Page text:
Working dogs invited to learn to herd |

Working dogs invited to learn to herd

by Sally J. Taylor
Features Editor
Ian Caldicott, sheep farmer, with his border collie Moss, winners of the 2004 Covered Bridges Triple Crown Sheepdog Trials in Oregon. Caldicott will be in Carson Valley Feb. 21-22 to teach a herding clinic.

Calling all dogs with an urge to herd: Accredited herding instructor Ian Caldicott will present one-day herding workshops Feb. 21 and 22 in Douglas County.

Australian Shepherd and Border Collie Rescue of Northern Nevada is sponsoring the workshop at New Paradigm Ranch in Fish Springs. Funds raised beyond expenses will be donated to the rescue group.

The workshop is open to all dogs with working instincts, whether ranch dogs, agility contestants or family pets. Working breeds include border collies, Australian shepherds, Queensland heelers, German shepherds and many more including shelter mutts.

The event is “really to keep these working dogs out of the shelter,” said Kathy Givens, director of the rescue group.

Because these very active dogs are bred to work, they can become unruly and misunderstood in the family setting.

When owners have difficulty controlling the animals’ pent-up energy, the dogs often are dumped at the local animal shelter, she explained. Givens’ own border collie,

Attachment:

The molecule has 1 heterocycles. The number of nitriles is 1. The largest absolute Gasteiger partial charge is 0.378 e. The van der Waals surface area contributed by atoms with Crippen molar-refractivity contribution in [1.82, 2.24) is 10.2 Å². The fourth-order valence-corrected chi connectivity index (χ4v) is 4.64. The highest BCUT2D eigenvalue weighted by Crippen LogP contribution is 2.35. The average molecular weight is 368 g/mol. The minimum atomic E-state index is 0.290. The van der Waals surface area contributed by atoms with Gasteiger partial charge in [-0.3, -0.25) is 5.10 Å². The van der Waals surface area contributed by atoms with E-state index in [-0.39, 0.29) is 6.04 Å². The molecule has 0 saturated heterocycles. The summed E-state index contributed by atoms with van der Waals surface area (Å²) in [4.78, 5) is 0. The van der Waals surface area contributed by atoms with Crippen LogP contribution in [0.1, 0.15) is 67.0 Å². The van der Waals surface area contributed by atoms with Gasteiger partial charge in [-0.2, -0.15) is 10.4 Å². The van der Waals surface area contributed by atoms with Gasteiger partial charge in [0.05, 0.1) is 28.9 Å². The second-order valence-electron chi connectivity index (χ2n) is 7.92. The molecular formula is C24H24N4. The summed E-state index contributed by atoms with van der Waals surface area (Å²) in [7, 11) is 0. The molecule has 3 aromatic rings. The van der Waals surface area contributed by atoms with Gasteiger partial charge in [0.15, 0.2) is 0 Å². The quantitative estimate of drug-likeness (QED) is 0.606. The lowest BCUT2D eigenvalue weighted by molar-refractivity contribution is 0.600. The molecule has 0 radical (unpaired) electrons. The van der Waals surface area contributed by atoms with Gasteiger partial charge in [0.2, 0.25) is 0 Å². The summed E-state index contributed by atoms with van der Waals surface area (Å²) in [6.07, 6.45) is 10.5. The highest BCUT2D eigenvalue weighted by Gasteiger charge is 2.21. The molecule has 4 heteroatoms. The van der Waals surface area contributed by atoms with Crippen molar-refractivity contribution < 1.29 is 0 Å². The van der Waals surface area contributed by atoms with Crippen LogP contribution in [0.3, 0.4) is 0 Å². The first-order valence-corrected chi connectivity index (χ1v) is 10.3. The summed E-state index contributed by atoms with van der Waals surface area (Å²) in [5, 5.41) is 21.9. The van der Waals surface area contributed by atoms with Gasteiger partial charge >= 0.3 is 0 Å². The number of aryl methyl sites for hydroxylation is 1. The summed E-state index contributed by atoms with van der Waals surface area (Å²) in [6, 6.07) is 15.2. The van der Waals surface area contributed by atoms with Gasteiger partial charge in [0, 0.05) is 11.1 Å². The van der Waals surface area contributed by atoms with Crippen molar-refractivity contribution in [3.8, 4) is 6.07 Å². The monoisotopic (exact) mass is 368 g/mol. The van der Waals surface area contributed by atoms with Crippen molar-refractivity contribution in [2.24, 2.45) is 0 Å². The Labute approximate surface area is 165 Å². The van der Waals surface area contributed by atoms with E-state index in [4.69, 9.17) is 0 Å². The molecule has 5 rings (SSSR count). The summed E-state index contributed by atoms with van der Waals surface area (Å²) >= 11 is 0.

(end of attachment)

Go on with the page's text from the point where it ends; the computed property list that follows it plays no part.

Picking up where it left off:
Race, for example, was found at the Carson City Animal Shelter even though he had a champion bloodline. Under her care and with Caldicott’s training, Race has won his own blue ribbons.

“They don’t need to chase sheep around but they do need to do something,” Givens said.

Caldicott, a native of England, owns Wolston ranch in Oregon where he raises sheep, and breeds and trains working border collies. He has been training since the 1980s and teaching herding since the mid-1990s.

According to his Web site at, Caldicott’s “training methods revolve around helping the dog learn to read and control stock while applying as little pressure and stress to the dog as possible.”

The workshops will include demonstrations of working dogs on livestock.

Cost for one day of training is $120. The audit cost for owners who want to bring their dogs to watch and receive aptitude testing is $50. Both prices include lunch and instructional material.

It’s not necessary for a dog to have basic obedience training, but it helps, Givens said.

For more information or to register, call Givens at 267-4068.